Study Objective: To compare the survival of patients with locally advanced non-small cell lung cancer treated with single-agent vindesine, thoracic radiotherapy, or both treatment modalities.
Design: Randomized, prospective, phase III trial.
Setting: Multi-institutional, university-based national cooperative oncology group.
Patients: The study included 319 patients with locally advanced, unresectable non-small cell lung cancer who had no evidence of extrathoracic metastases. All patients were ambulatory and had measurable disease. Some patients could not have surgery because of coexisting medical conditions.
Intervention: Patients were randomly assigned to receive vindesine, 3 mg/m2 body surface area weekly; standard thoracic radiotherapy, 60 Gy over 6 weeks; or both vindesine and thoracic radiotherapy. Vindesine was administered for 6 weeks and then every other week to patients who had no disease progression. Patients who developed progressive disease while receiving vindesine or radiotherapy alone were crossed over to radiotherapy or vindesine, respectively. Response assessment took place at week 6.
Results: The overall response rate was superior in the radiotherapy arms (radiotherapy alone, 30%; radiotherapy plus vindesine, 34%; vindesine alone, 10%; P = 0.001). However, with a minimum follow-up of 42 months, no improvement in survival has been seen with radiotherapy. The median survival was 8.6 months for patients receiving radiotherapy alone, 9.4 months for those receiving radiotherapy plus vindesine, and 10.1 months for those receiving vindesine (P = 0.58). Radiotherapy also failed to improve long-term survival. The 5-year survivals were 3%, 3%, and 1%, respectively (P = 0.56).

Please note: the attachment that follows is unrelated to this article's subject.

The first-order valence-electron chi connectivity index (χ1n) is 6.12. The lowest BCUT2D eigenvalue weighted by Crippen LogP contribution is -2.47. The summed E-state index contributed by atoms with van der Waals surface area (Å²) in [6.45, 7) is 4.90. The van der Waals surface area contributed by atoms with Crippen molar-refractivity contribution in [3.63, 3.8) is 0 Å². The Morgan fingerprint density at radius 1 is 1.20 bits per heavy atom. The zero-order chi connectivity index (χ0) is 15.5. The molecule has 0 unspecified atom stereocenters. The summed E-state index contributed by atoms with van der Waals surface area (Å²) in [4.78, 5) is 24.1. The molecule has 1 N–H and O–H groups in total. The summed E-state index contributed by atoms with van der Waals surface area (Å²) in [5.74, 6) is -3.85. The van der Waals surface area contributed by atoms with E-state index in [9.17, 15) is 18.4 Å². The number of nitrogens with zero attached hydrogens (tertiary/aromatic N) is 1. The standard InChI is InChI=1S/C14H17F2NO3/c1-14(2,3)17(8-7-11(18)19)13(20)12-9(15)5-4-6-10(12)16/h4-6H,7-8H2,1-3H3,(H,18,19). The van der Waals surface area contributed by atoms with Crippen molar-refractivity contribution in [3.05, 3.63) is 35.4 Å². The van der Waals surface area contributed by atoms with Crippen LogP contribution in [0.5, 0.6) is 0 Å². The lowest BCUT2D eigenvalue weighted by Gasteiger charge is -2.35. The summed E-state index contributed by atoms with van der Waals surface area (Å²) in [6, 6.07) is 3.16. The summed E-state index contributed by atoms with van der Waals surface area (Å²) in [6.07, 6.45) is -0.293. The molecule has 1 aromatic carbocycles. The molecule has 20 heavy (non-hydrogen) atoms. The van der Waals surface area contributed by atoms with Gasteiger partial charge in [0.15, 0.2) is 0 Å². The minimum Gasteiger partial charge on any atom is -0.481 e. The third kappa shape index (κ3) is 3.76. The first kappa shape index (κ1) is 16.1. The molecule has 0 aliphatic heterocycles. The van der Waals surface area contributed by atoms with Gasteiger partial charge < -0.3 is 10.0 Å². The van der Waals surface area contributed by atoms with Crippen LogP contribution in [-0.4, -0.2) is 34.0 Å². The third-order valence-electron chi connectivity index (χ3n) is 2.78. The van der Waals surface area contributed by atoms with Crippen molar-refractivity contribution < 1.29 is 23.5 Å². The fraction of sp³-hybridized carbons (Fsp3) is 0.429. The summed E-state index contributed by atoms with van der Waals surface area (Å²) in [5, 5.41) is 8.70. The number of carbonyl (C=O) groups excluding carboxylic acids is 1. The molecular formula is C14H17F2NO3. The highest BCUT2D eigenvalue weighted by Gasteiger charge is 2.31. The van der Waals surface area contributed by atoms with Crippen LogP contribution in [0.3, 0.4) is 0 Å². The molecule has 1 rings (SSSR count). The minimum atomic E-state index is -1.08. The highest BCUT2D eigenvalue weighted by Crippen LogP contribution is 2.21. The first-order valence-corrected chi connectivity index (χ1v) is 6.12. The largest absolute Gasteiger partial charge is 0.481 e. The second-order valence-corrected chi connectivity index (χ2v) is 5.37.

Conclusion: Patients with non-small cell lung cancer who have inoperable, nonmetastatic disease gain no clinically meaningful survival advantage with immediate thoracic irradiation, even when modern megavoltage radiation therapy techniques and equipment are used.